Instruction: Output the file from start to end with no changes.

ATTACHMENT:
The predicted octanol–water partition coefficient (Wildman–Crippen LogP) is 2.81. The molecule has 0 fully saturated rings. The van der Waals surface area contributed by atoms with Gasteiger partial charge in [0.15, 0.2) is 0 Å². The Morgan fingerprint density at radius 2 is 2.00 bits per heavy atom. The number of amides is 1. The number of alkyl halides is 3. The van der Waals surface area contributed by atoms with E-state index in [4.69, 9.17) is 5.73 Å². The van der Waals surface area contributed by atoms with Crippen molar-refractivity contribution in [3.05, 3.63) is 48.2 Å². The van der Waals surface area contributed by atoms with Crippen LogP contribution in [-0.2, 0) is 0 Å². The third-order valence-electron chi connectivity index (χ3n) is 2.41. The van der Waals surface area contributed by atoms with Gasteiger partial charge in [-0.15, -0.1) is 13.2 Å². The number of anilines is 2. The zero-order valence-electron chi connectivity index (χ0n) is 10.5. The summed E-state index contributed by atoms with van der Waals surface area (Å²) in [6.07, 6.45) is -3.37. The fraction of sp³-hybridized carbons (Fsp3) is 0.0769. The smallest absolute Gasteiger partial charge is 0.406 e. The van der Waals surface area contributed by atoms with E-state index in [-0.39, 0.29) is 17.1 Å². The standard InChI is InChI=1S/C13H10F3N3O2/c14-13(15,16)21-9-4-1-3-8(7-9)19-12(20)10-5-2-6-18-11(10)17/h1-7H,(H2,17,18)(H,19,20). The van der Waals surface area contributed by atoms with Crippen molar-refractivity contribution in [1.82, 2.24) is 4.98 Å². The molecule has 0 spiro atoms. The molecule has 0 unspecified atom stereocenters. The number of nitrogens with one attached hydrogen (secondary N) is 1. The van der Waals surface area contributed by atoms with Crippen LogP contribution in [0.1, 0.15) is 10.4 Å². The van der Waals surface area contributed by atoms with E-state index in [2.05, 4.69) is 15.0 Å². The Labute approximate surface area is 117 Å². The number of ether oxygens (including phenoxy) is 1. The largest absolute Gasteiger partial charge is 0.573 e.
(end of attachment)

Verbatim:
The predicted octanol–water partition coefficient (Wildman–Crippen LogP) is 2.81. The molecule has 0 fully saturated rings. The van der Waals surface area contributed by atoms with Gasteiger partial charge in [0.15, 0.2) is 0 Å². The Morgan fingerprint density at radius 2 is 2.00 bits per heavy atom. The number of amides is 1. The number of alkyl halides is 3. The van der Waals surface area contributed by atoms with E-state index in [4.69, 9.17) is 5.73 Å². The van der Waals surface area contributed by atoms with Crippen molar-refractivity contribution in [3.05, 3.63) is 48.2 Å². The van der Waals surface area contributed by atoms with Crippen LogP contribution in [-0.2, 0) is 0 Å². The third-order valence-electron chi connectivity index (χ3n) is 2.41. The van der Waals surface area contributed by atoms with Gasteiger partial charge in [-0.15, -0.1) is 13.2 Å². The number of anilines is 2. The zero-order valence-electron chi connectivity index (χ0n) is 10.5. The summed E-state index contributed by atoms with van der Waals surface area (Å²) in [6.07, 6.45) is -3.37. The fraction of sp³-hybridized carbons (Fsp3) is 0.0769. The smallest absolute Gasteiger partial charge is 0.406 e. The van der Waals surface area contributed by atoms with E-state index in [-0.39, 0.29) is 17.1 Å². The standard InChI is InChI=1S/C13H10F3N3O2/c14-13(15,16)21-9-4-1-3-8(7-9)19-12(20)10-5-2-6-18-11(10)17/h1-7H,(H2,17,18)(H,19,20). The van der Waals surface area contributed by atoms with Crippen molar-refractivity contribution in [1.82, 2.24) is 4.98 Å². The molecule has 0 spiro atoms. The molecule has 0 unspecified atom stereocenters. The number of nitrogens with one attached hydrogen (secondary N) is 1. The van der Waals surface area contributed by atoms with Crippen LogP contribution in [0.1, 0.15) is 10.4 Å². The van der Waals surface area contributed by atoms with E-state index in [2.05, 4.69) is 15.0 Å². The Labute approximate surface area is 117 Å². The number of ether oxygens (including phenoxy) is 1. The largest absolute Gasteiger partial charge is 0.573 e.